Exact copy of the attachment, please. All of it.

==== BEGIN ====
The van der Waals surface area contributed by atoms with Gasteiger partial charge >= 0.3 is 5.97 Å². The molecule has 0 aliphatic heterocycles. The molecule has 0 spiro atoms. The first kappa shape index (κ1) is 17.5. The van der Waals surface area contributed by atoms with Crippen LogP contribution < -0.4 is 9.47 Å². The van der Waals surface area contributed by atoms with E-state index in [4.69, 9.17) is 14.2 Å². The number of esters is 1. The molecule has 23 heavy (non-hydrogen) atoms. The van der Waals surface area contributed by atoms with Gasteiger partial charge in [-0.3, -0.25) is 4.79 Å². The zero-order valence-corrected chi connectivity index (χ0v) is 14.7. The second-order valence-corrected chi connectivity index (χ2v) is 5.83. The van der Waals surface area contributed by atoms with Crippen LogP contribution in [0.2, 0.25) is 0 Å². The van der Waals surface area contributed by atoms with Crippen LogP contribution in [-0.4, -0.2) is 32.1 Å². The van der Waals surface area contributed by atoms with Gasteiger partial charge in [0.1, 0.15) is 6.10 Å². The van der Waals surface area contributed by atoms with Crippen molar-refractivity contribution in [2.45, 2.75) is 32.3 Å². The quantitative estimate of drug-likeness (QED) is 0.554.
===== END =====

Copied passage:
The van der Waals surface area contributed by atoms with Gasteiger partial charge >= 0.3 is 5.97 Å². The molecule has 0 aliphatic heterocycles. The molecule has 0 spiro atoms. The first kappa shape index (κ1) is 17.5. The van der Waals surface area contributed by atoms with Crippen LogP contribution < -0.4 is 9.47 Å². The van der Waals surface area contributed by atoms with E-state index in [4.69, 9.17) is 14.2 Å². The number of esters is 1. The molecule has 23 heavy (non-hydrogen) atoms. The van der Waals surface area contributed by atoms with Gasteiger partial charge in [-0.3, -0.25) is 4.79 Å². The zero-order valence-corrected chi connectivity index (χ0v) is 14.7. The second-order valence-corrected chi connectivity index (χ2v) is 5.83. The van der Waals surface area contributed by atoms with Crippen LogP contribution in [0.2, 0.25) is 0 Å². The van der Waals surface area contributed by atoms with Crippen LogP contribution in [-0.4, -0.2) is 32.1 Å². The van der Waals surface area contributed by atoms with Gasteiger partial charge in [0.1, 0.15) is 6.10 Å². The van der Waals surface area contributed by atoms with Crippen molar-refractivity contribution in [2.45, 2.75) is 32.3 Å². The quantitative estimate of drug-likeness (QED) is 0.554.